April 07, 2020

Millworkers’ lives

I am a union construction worker who has worked in paper mills across Maine. I have several questions for John Dowd (“Paper mill abuses,” BDN letter, Jan. 7). On a daily basis when you go to work, do you have to worry about any of the following:

Working with chemicals that could instantly eat your skin off on contact or spontaneously combust? Changing a liquor gun on a 10-story power boiler while it is running, knowing that it possibly could rupture since it has happened in the past? Working around high-pressure steam lines that could and have ruptured in the past? Going to work knowing there are substantial amounts of asbestos throughout your work place? Starting a sheet of paper on a machine that is turning 500 to 5,000 feet per minute by sticking your arm within inches of the machinery knowing you could lose a limb or your life? Having to wear a respirator at your job because there are occasional chemical leaks that are always potentially life threatening?

All of these instances have happened at paper mills across this state in the not-so-distant past and happen across the country. Whether you believe it or not, mill workers put their lives in jeopardy one way or another on a daily basis. The sky-high workers’ compensation rates for industrial employees will attest to the dangers of working in a paper mill.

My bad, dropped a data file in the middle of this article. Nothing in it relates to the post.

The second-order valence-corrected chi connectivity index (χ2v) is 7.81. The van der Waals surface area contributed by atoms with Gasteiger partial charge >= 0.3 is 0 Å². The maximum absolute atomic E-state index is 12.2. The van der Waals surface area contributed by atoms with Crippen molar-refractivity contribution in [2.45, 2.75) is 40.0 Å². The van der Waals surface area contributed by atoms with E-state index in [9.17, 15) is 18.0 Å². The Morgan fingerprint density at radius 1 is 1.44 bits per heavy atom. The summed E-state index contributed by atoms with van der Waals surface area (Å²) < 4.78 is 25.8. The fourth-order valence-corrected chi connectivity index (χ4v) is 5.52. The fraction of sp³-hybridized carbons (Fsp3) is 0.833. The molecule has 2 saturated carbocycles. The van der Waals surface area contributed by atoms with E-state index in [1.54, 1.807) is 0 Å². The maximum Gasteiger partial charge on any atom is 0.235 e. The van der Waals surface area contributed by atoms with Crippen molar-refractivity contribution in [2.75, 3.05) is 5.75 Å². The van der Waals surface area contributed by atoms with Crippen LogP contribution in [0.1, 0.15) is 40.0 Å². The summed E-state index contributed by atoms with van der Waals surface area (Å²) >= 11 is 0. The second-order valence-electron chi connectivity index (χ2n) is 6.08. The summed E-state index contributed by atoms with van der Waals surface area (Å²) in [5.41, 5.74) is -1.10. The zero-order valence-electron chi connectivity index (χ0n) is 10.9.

Millworkers perform dangerous jobs in a dangerous environment and should be paid accordingly. To blame the paper mill woes on union labor is ridiculous when you consider the age of equipment and technology at a majority of the paper mills across the state, extremely high workers’ compensation insurance rates, lack of maintenance and updating of existing equipment, and the fact that numerous new state-of-the-art paper machines go online worldwide yearly.

How can old mills compete with the newer, higher producing, more efficient mills? No matter how much you cut a wage rate that old paper mill will still be putting out the same amount of paper it did 10, 20, 30, 40, or even 50 years ago. The mills in this state have neglected to invest and update their facilities, and, as a result, are at a point where they are borderline cost effective. Major investments into existing equipment and technology updates or new facilities, as well as working to lower Workers’ Compensation costs are what are needed to make the paper mills become more efficient and profitable in Maine — not reduced wages. Parrie Willette Old Town

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